This article explores the issue of animal testing for cosmetics, and the ban of the sale of cosmetics developed through animal testing now implemented in the EU.
It is illegal in Australia to test cosmetics on animals, yet many consumers are surprised to learn a large number of best selling products on sale locally have been tested on animals. This is because there are no laws banning Australian and international companies from testing on animals overseas before selling their products here. The RSPCA believes the majority of cosmetic products sold in Australia contain ingredients that have been tested on animals at some stage.
All in the name of ’beauty’, millions of animals including rabbits, cats, dogs, and mice still suffer chemical burns to their skin and eyes in testing laboratories around the world to assess the corrosiveness of new cosmetic products and ingredients. It is estimated that more than 80% of the world still allows animal testing for cosmetics.
An investigation conducted by Australian consumer watchdog Choice in recent months found many manufacturers’ websites, packaging and sales staff are not informing customers in Australia that their beauty products are tested on animals in China. Choice subsequently announced it would refer these brands to the consumer commission.
Skin and eye irritation tests must be conducted on animals based on Chinese Government requirements in order for cosmetic products to be sold in China. Choice has said that many big beauty houses have gone back on their anti-animal stance without informing customers to capitalise on the booming Chinese cosmetic markets.
The ACCC can respond to these cases by taking these companies to court, asking them to change their advertising material, or imposing a penalty notice. Customers who want to ensure the cosmetics brands they support should check with independent certification bodies such as The Leaping Bunny, Choose Cruelty Free and PETA.
The cause is gaining momentum around the world, with a complete ban on the sale of cosmetics developed through animal testing implemented in the EU from March 2013. The ban applies to all new cosmetics and their ingredients sold in the EU, regardless of where in the world testing on animals was carried out.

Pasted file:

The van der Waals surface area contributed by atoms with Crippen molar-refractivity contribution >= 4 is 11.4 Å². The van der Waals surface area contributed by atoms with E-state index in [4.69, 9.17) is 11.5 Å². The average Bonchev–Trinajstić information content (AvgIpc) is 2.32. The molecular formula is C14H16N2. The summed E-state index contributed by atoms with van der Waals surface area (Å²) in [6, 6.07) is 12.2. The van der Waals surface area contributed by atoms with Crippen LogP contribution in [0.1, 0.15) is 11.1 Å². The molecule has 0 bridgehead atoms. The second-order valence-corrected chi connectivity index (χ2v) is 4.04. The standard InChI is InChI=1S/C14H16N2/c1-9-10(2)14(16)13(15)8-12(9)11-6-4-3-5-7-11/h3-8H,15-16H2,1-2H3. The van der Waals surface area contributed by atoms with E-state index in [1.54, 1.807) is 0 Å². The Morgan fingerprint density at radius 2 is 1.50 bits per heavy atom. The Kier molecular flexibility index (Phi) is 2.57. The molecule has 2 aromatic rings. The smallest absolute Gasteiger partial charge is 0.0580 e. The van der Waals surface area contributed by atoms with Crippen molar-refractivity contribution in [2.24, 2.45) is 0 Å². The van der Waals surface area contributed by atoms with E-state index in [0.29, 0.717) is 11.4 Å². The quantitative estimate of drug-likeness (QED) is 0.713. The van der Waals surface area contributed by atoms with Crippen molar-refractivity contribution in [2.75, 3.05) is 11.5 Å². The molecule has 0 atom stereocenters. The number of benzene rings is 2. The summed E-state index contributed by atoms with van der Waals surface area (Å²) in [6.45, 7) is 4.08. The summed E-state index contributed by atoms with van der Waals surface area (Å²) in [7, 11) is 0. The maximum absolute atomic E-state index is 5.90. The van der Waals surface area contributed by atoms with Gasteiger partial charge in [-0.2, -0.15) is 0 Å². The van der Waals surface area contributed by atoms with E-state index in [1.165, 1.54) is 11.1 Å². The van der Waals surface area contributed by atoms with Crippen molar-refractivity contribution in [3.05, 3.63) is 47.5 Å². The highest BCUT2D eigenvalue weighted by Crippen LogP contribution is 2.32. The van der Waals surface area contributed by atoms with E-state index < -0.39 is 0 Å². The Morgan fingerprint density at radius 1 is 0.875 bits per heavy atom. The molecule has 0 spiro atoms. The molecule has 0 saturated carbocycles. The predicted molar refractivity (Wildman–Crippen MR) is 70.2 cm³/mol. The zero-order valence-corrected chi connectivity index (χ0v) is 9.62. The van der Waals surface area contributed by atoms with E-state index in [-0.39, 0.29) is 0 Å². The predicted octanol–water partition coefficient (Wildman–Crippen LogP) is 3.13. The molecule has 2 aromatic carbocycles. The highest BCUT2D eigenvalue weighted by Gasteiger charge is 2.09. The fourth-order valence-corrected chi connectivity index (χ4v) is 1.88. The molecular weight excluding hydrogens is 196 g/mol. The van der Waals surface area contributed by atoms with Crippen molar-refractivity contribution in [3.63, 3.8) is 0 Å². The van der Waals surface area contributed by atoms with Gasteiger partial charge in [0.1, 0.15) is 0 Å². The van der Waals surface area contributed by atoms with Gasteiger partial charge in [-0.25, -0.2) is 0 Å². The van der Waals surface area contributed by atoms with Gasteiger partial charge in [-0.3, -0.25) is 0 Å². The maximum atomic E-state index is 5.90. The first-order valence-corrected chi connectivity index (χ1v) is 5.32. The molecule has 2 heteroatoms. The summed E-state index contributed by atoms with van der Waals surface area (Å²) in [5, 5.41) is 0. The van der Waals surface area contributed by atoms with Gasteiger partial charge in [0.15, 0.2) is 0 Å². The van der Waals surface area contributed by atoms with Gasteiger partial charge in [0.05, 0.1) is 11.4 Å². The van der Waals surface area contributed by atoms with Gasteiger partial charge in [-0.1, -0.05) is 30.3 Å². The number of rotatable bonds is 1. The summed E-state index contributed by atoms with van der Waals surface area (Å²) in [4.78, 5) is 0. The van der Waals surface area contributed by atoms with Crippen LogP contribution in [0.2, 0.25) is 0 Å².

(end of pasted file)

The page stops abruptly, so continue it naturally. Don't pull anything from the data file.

The European Commission commended the move, saying it is ’in line with what many European citizens believe firmly: that the development of cosmetics does not warrant animal testing’.
This followed a twenty year campaign led by global animal testing campaigners Cruelty Free International and its founding organisation the BUAV.
“Ultimately we believe we were able to harness the power of consumers and voters and that made the difference,” said Chief Executive of Cruelty Free International, Michelle Thew.
“The fact that the EU ban covers imports as well as domestic production is also sending a clear message globally to all companies who wish to sell in the European market. We’ve also seen the ban drive forward the development of new non-animal testing methods, so that cosmetics research can proceed faster, more cheaply and with more reliable methods.”
“One big distinction for ethical shoppers in Europe at present is between companies that continue to conduct animal tests globally and those that refuse to sell cosmetics in China, such as The Body Shop and Marks and Spencer, to maintain their ethical reputations and the Leaping Bunny certification.”
Now Cruelty Free International wants to build on the momentum it has achieved in the EU by working towards a global ban on testing cosmetics on animals.
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